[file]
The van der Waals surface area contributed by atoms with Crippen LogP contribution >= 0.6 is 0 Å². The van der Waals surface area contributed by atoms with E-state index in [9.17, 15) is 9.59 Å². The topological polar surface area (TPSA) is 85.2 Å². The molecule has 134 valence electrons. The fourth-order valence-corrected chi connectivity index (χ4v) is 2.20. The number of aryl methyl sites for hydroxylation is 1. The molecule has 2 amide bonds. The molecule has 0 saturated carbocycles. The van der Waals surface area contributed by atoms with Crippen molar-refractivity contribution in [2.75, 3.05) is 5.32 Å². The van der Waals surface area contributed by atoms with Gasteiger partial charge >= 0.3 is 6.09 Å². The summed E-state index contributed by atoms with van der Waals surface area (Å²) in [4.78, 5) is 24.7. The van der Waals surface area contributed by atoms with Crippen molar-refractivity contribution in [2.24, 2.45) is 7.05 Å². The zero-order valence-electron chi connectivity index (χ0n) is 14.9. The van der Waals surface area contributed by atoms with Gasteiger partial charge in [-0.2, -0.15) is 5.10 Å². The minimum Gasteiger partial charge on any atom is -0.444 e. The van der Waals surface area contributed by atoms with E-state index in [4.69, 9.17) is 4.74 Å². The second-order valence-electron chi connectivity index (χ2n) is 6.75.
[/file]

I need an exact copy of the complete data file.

The van der Waals surface area contributed by atoms with Crippen LogP contribution >= 0.6 is 0 Å². The van der Waals surface area contributed by atoms with E-state index in [9.17, 15) is 9.59 Å². The topological polar surface area (TPSA) is 85.2 Å². The molecule has 134 valence electrons. The fourth-order valence-corrected chi connectivity index (χ4v) is 2.20. The number of aryl methyl sites for hydroxylation is 1. The molecule has 2 amide bonds. The molecule has 0 saturated carbocycles. The van der Waals surface area contributed by atoms with Crippen molar-refractivity contribution in [2.75, 3.05) is 5.32 Å². The van der Waals surface area contributed by atoms with Gasteiger partial charge >= 0.3 is 6.09 Å². The summed E-state index contributed by atoms with van der Waals surface area (Å²) in [4.78, 5) is 24.7. The van der Waals surface area contributed by atoms with Crippen molar-refractivity contribution in [2.24, 2.45) is 7.05 Å². The zero-order valence-electron chi connectivity index (χ0n) is 14.9. The van der Waals surface area contributed by atoms with Gasteiger partial charge in [-0.2, -0.15) is 5.10 Å². The minimum Gasteiger partial charge on any atom is -0.444 e. The van der Waals surface area contributed by atoms with E-state index in [4.69, 9.17) is 4.74 Å². The second-order valence-electron chi connectivity index (χ2n) is 6.75.